Our product range comprises of, but not limited to

Crude Oil

Mixture of naturally occurring hydrocarbons that is refined into diesel, gasoline, heating oil, jet fuel, kerosene, and literally thousands of other products called petrochemicals. Crude oils are named according to their contents and origins, and classified according to their per unit weight (specific gravity). Heavier crudes yield more heat upon burning, but have lower API gravity and market price in comparison to light (or sweet) crudes. See also petroleum


Definition: Gasoline or petrol is a derivative product of crude oil/petroleum. It is derived during fractional distillation process and has a translucent liquid form. It’s not used in its crude form. Different additives are added like ethanol to use it as fuel for passenger vehicles. In the US and Latin countries, term gasoline is used, but in Europe and Asian countries it’s called petrol.

Description: Majorly all around the world gasoline is used as fuel for vehicles. It’s one of the main products, which is consumed heavily worldwide. Thus, it affects the WPI of countries or Inflation. A major driver of petrol prices are crude oil prices, which is one of the most important macro economic indictor for world. The US is the biggest consumer of gasoline all over the world, where nearly 45% is consumed. They have highest usage rates per person.

Other major consumers are Britain, China, Japan and India. The US is also the largest refiner in the world. Other major countries are also in the refining business, but all is consumed within those countries itself. European countries have highest prices for petrol compared to the rest of the world as they are majorly importers of gasoline. In India petrol prices were initially subsidized, but now its prices are fixed in the open market with government control.

Liquefied Petroleum Gas

The acronym LPG stands for liquefied petroleum gas and in common parlance describes gases that remain liquid at room temperature under relatively low pressure, such as propane, butane and their mixtures.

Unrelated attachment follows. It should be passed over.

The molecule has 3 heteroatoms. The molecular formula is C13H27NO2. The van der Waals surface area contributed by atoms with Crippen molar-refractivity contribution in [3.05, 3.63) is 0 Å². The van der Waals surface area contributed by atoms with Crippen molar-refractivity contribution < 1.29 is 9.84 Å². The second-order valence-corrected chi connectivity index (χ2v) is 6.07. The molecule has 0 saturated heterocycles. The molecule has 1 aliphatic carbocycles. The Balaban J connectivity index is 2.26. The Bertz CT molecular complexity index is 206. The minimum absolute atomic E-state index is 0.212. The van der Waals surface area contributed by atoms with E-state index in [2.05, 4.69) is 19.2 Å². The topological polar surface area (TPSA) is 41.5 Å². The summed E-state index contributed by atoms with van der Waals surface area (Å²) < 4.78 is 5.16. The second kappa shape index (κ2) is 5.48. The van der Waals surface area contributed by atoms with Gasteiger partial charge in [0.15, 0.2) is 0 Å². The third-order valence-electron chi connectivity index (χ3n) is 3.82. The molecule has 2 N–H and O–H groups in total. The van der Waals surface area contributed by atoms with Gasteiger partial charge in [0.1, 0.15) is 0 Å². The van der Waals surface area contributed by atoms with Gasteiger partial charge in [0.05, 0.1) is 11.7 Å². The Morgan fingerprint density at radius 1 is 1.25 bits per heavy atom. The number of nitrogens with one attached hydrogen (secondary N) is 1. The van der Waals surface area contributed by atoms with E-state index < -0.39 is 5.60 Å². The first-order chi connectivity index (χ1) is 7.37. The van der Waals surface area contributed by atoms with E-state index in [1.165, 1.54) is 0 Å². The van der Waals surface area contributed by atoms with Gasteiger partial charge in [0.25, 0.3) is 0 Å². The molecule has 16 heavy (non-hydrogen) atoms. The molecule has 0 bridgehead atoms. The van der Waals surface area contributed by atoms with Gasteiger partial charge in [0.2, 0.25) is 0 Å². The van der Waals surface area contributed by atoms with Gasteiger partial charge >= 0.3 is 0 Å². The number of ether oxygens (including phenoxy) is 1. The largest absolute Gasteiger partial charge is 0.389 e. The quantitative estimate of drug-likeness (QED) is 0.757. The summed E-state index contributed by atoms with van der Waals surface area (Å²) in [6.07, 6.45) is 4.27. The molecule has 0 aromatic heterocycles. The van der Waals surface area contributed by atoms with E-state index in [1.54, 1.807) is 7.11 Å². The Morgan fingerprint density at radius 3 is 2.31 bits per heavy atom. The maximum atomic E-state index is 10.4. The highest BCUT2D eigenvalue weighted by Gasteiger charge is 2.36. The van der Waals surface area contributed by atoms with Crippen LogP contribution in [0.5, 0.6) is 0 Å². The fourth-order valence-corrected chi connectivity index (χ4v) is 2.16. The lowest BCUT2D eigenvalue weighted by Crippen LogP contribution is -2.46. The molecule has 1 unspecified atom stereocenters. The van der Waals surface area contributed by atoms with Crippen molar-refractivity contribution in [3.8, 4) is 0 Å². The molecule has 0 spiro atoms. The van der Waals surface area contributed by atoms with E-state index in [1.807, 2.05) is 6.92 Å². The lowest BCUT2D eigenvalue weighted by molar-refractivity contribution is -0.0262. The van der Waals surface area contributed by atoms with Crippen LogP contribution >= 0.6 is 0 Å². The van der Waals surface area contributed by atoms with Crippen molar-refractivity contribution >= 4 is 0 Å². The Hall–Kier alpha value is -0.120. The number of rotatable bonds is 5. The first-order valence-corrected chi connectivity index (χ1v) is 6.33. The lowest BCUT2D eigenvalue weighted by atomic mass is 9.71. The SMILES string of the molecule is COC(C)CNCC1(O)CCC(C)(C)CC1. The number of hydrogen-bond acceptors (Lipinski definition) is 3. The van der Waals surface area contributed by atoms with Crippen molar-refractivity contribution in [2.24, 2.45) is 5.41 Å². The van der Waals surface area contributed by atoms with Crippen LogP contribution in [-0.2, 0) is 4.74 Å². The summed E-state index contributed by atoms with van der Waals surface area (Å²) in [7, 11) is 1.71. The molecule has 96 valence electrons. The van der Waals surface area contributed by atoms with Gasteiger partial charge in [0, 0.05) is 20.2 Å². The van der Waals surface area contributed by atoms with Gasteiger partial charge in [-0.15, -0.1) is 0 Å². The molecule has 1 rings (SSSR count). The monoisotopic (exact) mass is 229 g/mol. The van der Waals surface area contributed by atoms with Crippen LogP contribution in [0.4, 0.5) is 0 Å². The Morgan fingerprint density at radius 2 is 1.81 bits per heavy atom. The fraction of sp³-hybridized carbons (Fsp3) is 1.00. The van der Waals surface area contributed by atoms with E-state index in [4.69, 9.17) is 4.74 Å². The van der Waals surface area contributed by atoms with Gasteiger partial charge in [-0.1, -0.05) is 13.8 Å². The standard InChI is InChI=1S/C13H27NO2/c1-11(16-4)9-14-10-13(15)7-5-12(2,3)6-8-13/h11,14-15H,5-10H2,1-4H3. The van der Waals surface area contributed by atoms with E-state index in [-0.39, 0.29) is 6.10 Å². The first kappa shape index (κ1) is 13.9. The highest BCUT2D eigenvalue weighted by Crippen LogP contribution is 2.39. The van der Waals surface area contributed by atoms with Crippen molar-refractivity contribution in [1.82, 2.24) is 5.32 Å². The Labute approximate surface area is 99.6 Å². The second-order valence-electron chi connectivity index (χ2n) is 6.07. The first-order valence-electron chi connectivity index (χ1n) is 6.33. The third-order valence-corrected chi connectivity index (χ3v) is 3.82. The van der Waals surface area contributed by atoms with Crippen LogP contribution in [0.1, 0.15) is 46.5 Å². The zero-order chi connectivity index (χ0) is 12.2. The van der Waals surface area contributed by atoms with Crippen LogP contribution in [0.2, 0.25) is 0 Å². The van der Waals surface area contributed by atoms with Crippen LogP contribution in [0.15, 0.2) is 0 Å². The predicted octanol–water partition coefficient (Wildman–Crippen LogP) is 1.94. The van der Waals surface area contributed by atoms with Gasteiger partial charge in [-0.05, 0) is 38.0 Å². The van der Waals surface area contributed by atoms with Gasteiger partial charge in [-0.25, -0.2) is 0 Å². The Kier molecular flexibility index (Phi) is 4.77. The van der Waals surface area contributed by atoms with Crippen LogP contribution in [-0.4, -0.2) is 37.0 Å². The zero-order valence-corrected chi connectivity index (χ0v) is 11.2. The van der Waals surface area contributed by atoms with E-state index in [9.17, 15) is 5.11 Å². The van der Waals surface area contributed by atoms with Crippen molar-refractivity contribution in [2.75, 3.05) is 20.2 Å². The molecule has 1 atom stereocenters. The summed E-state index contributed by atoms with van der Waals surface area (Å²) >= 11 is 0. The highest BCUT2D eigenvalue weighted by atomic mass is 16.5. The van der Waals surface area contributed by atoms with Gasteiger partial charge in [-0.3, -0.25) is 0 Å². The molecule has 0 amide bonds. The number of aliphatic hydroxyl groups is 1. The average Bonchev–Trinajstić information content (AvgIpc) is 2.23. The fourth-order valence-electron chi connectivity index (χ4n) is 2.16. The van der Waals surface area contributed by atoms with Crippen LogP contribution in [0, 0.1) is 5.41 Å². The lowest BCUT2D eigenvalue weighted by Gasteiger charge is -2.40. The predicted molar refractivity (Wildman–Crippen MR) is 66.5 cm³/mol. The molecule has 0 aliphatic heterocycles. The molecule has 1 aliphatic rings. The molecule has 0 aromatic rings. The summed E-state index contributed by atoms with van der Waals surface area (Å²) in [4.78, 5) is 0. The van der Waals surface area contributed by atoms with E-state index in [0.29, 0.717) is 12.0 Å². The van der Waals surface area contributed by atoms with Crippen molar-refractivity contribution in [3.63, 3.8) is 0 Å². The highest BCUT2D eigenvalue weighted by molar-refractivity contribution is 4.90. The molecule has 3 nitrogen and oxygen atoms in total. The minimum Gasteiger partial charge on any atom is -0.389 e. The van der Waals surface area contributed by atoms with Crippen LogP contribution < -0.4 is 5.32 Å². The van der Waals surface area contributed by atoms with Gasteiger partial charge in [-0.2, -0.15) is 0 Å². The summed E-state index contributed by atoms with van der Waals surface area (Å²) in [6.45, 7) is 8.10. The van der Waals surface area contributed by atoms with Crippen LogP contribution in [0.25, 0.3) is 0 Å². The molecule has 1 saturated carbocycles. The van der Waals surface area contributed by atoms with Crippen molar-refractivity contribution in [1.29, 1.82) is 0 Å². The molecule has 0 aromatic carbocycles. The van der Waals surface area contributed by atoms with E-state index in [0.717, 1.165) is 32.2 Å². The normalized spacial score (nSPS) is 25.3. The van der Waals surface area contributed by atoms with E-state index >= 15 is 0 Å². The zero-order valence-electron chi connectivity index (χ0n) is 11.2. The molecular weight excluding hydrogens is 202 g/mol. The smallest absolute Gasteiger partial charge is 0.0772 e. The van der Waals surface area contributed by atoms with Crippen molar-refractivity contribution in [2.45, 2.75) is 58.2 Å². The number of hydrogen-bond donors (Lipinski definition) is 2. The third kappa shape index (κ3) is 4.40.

In the extraction of natural gas and crude oil production LPG occurs as “wet natural gas during drilling” and is burned on the spot because processing this raw material from such sources is uneconomical. But LPG does not just occur during exploration; it is also a byproduct of oil refining.

As a fossil fuel, LPG (liquefied petroleum gas) is often used for heating or cooking purposes. But it can also be used as a fuel for vehicles with gasoline engines that have an LPG system.

Fuel Oil

Fuel oil (also known as heavy oil, marine fuel or furnace oil) is a fraction obtained from petroleum distillation, either as a distillate or a residue. In general terms, fuel oil is any liquid fuel that is burned in a furnace or boiler for the generation of heat or used in an engine for the generation of power, except oils having a flash point of approximately 42 °C (108 °F) and oils burned in cotton or wool-wick burners. Fuel oil is made of long hydrocarbon chains, particularly alkanes, cycloalkanes, and aromatics. The term fuel oil is also used in a stricter sense to refer only to the heaviest commercial fuel that can be obtained from crude oil, i.e., heavier than gasoline and naphtha.

Small molecules like those in propane, naphtha, gasoline for cars, and jet fuel have relatively low boiling points, and they are removed at the start of the fractional distillation process. Heavier petroleum products like diesel fuel and lubricating oil are much less volatile and distill out more slowly, while bunker oil is literally the bottom of the barrel; in oil distilling, the only things denser than bunker fuel are carbon black feed stock and bituminous residue (asphalt), which is used for paving roads and sealing roofs.

Jet Fuel

Jet fuel is a clear to straw-colored fuel, based on either an unleaded kerosene (Jet A-1), or a naphtha-kerosene blend (Jet B)

Kerosene-based fuel has a much higher flash point than gasoline-based fuelmeaning that it requires significantly higher temperature to ignite.

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